Predictive Validity of Algorithm Evaluated Using Data From the State of Florida

As additional validation of the algorithm, ICD-10-PCS codes for all 1566,422 inpatient discharges from the State of Florida in federal fiscal year 2016 (2015 quarter 4 to 2016 quarter 3) were processed using the lookup table for merged codes from fiscal year 2017. Among the 4,142,074 ICD-10-PCS procedures listed, 1,130,261 (27.3%) incorporated laterality in the description. In the state of Florida dataset, there was an average of 2.65 ± 2.51 (standard deviation) codes per discharge, with 22,533 unique ICD-10-PCS codes present. Each of the 22,533 codes was manually examined using an Excel workbook. No classification errors were found based on the selected criteria for merging and the 2017 lookup table. However, 7 codes, neither for surgical procedures nor involving laterality, were found that were missing from the ICD-10-PCS table from 2017, representing a combined total of 252 procedures. All involved the intravenous transfusion of stem cells or bone marrow. Evaluation of the 2016 and 2017 ICD-10-PCS tables revealed that the wording had been changed from “transfusion of nonautologous…” to “transfusion of allogeneic unrelated…,” with elimination of the 2016 codes and replacement with new codes in the 2017 dataset (eg, 3233X1 was replaced with 3233X3). Although none of these missing codes affected the accuracy of the algorithm, the finding indicates that the master file for merging codes should incorporate retired ICD-10-PCS codes if processing data from a range of years, because in future years, codes with laterality might be affected.

Application of the Lookup Table to the Calculation of Surgical Diversity.

Table 4.
Table 4.:
Rank Order and Frequency of Major Therapeutic ICD-10-PCS Codes With Frequency ≥0.5% With and Without Merging Equivalent Procedures Differing Only by Laterality in the State of Texas Dataset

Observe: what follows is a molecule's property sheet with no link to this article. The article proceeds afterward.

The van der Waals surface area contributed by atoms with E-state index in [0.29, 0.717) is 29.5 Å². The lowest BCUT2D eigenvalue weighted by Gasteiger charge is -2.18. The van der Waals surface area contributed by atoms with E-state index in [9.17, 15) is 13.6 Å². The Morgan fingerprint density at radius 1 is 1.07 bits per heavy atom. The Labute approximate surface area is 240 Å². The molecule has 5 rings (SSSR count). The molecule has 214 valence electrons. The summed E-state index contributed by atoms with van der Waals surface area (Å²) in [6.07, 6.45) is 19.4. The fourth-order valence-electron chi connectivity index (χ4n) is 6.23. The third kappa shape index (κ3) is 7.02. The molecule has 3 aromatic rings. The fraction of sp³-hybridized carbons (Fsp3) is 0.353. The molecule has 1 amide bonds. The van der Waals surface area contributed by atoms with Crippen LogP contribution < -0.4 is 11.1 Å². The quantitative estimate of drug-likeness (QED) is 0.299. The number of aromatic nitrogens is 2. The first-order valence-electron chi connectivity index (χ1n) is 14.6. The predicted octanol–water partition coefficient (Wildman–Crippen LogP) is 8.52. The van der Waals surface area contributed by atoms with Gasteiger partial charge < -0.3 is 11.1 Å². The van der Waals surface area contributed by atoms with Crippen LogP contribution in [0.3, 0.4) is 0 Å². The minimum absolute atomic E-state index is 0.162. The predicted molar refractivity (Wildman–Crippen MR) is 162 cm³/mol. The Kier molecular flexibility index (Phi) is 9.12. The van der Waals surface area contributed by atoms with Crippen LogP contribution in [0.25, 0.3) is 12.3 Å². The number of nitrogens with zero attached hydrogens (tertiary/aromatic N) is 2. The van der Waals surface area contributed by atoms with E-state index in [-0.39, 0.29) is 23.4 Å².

In the state of Texas discharge database for the 6-month period studied, there were 735,042 major therapeutic codes among the 423,924 discharges (Table 3, row 1 in Ref. 4), with 34.1% of the codes involving equivalent procedures differing only by laterality. Among the major therapeutic codes, there were 78.2 ± 0.4 procedures performed commonly based on the original ICD-10-PCS codes (ie, laterality not combined) versus 74.1 ± 0.3 common procedures with laterality combined (P < 10–6) (Table 4). The 95% confidence interval for the difference in commonly performed procedures was −5.1 to −3.1 operative procedures.


The algorithm we developed functioned as a perfect classifier for ICD-10-PCS codes in the 2016 and 2017 datasets that were surgically equivalent other than the side of the body where the procedure was performed. There were no pairs of codes among those under consideration for merging that remained unmatched after processing. As new ICD-10-PCS codes are planned to be added yearly, with no fundamental changes to the underlying syntax and naming conventions of the 7-character procedure codes,20 we expect that this algorithm will be effective in the future in identifying new pairs of codes that are functionally equivalent for reporting or analytical purposes. However, we expect that some manual adjustments or minor modifications to the SQL code may be needed over time to handle new procedures involving multiple elements of laterality. For example, if a new surgical procedure were developed to transfer the right index finger to the left thumb and left index finger to the right thumb, an additional if-then step would be required in the algorithm (Figure). This software property known as extensibility21 is analogous to the situation for our recently published SQL algorithm that calculates Elixhauser comorbidities and the van Walraven index using ICD-10-CM.22

We found that for purposes of calculating surgical diversity,5,6,18,23,24 combining procedures differing only by laterality had a minor effect on the number of the most commonly performed procedures (Table 4). This was largely due to the low frequency of specification of laterality in the most common surgical procedures. However, for other purposes related to counting of procedures,4,7,9-11,19 consideration of laterality in analyses of surgical activity may be more important. For example, if one were to study a surgical subspecialty in which laterality is highly represented in the codes (eg, ophthalmology, orthopedic surgery; Table 3), combining the right- and left-sided equivalent procedures (eg, open replacement of the right or left knee joint with a cemented, synthetic substitute) would likely be warranted.